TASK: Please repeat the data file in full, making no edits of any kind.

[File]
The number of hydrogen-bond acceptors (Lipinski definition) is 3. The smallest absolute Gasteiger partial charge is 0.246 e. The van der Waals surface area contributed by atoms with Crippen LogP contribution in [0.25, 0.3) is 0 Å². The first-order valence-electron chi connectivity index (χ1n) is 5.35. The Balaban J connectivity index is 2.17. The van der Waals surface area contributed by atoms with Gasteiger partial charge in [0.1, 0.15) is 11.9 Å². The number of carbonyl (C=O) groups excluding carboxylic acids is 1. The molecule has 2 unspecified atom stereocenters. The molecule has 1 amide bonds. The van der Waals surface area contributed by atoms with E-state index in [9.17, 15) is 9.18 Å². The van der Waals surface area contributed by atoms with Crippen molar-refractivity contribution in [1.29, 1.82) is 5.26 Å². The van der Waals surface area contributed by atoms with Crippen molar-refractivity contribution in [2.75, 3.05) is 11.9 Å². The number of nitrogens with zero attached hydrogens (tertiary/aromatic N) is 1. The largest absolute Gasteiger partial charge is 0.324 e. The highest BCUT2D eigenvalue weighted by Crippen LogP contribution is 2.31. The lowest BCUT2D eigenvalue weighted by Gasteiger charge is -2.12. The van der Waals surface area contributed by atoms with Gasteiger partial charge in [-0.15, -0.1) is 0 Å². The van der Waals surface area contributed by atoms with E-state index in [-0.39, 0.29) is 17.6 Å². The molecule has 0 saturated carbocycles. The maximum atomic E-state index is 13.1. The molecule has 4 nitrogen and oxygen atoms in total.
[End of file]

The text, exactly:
The number of hydrogen-bond acceptors (Lipinski definition) is 3. The smallest absolute Gasteiger partial charge is 0.246 e. The van der Waals surface area contributed by atoms with Crippen LogP contribution in [0.25, 0.3) is 0 Å². The first-order valence-electron chi connectivity index (χ1n) is 5.35. The Balaban J connectivity index is 2.17. The van der Waals surface area contributed by atoms with Gasteiger partial charge in [0.1, 0.15) is 11.9 Å². The number of carbonyl (C=O) groups excluding carboxylic acids is 1. The molecule has 2 unspecified atom stereocenters. The molecule has 1 amide bonds. The van der Waals surface area contributed by atoms with E-state index in [9.17, 15) is 9.18 Å². The van der Waals surface area contributed by atoms with Crippen molar-refractivity contribution in [1.29, 1.82) is 5.26 Å². The van der Waals surface area contributed by atoms with Crippen molar-refractivity contribution in [2.75, 3.05) is 11.9 Å². The number of nitrogens with zero attached hydrogens (tertiary/aromatic N) is 1. The largest absolute Gasteiger partial charge is 0.324 e. The highest BCUT2D eigenvalue weighted by Crippen LogP contribution is 2.31. The lowest BCUT2D eigenvalue weighted by Gasteiger charge is -2.12. The van der Waals surface area contributed by atoms with Gasteiger partial charge in [-0.15, -0.1) is 0 Å². The van der Waals surface area contributed by atoms with E-state index in [-0.39, 0.29) is 17.6 Å². The molecule has 0 saturated carbocycles. The maximum atomic E-state index is 13.1. The molecule has 4 nitrogen and oxygen atoms in total.